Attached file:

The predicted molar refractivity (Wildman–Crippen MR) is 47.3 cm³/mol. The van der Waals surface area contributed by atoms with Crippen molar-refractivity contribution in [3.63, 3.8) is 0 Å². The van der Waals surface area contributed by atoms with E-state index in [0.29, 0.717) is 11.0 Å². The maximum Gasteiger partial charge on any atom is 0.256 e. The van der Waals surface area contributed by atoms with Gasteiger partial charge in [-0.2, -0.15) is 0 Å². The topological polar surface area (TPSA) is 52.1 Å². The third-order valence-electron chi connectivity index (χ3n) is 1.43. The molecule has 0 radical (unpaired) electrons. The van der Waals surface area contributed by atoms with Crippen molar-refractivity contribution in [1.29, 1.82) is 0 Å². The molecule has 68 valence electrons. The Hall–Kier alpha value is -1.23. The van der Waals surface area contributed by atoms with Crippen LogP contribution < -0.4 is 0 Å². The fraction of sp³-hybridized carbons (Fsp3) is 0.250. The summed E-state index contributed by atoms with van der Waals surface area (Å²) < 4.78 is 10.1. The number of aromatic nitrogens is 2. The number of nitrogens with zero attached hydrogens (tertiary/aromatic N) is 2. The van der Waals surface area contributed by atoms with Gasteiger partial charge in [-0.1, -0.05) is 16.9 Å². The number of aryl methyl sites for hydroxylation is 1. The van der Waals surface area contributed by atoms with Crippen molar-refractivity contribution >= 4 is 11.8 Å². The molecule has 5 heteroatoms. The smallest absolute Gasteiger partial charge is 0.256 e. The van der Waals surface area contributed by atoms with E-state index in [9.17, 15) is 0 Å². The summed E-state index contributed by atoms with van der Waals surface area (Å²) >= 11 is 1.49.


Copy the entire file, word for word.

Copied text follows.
The predicted molar refractivity (Wildman–Crippen MR) is 47.3 cm³/mol. The van der Waals surface area contributed by atoms with Crippen molar-refractivity contribution in [3.63, 3.8) is 0 Å². The van der Waals surface area contributed by atoms with E-state index in [0.29, 0.717) is 11.0 Å². The maximum Gasteiger partial charge on any atom is 0.256 e. The van der Waals surface area contributed by atoms with Gasteiger partial charge in [-0.2, -0.15) is 0 Å². The topological polar surface area (TPSA) is 52.1 Å². The third-order valence-electron chi connectivity index (χ3n) is 1.43. The molecule has 0 radical (unpaired) electrons. The van der Waals surface area contributed by atoms with Crippen molar-refractivity contribution in [1.29, 1.82) is 0 Å². The molecule has 68 valence electrons. The Hall–Kier alpha value is -1.23. The van der Waals surface area contributed by atoms with Crippen LogP contribution < -0.4 is 0 Å². The fraction of sp³-hybridized carbons (Fsp3) is 0.250. The summed E-state index contributed by atoms with van der Waals surface area (Å²) < 4.78 is 10.1. The number of aromatic nitrogens is 2. The number of nitrogens with zero attached hydrogens (tertiary/aromatic N) is 2. The van der Waals surface area contributed by atoms with Gasteiger partial charge in [-0.1, -0.05) is 16.9 Å². The number of aryl methyl sites for hydroxylation is 1. The van der Waals surface area contributed by atoms with Crippen molar-refractivity contribution >= 4 is 11.8 Å². The molecule has 5 heteroatoms. The smallest absolute Gasteiger partial charge is 0.256 e. The van der Waals surface area contributed by atoms with E-state index in [9.17, 15) is 0 Å². The summed E-state index contributed by atoms with van der Waals surface area (Å²) >= 11 is 1.49.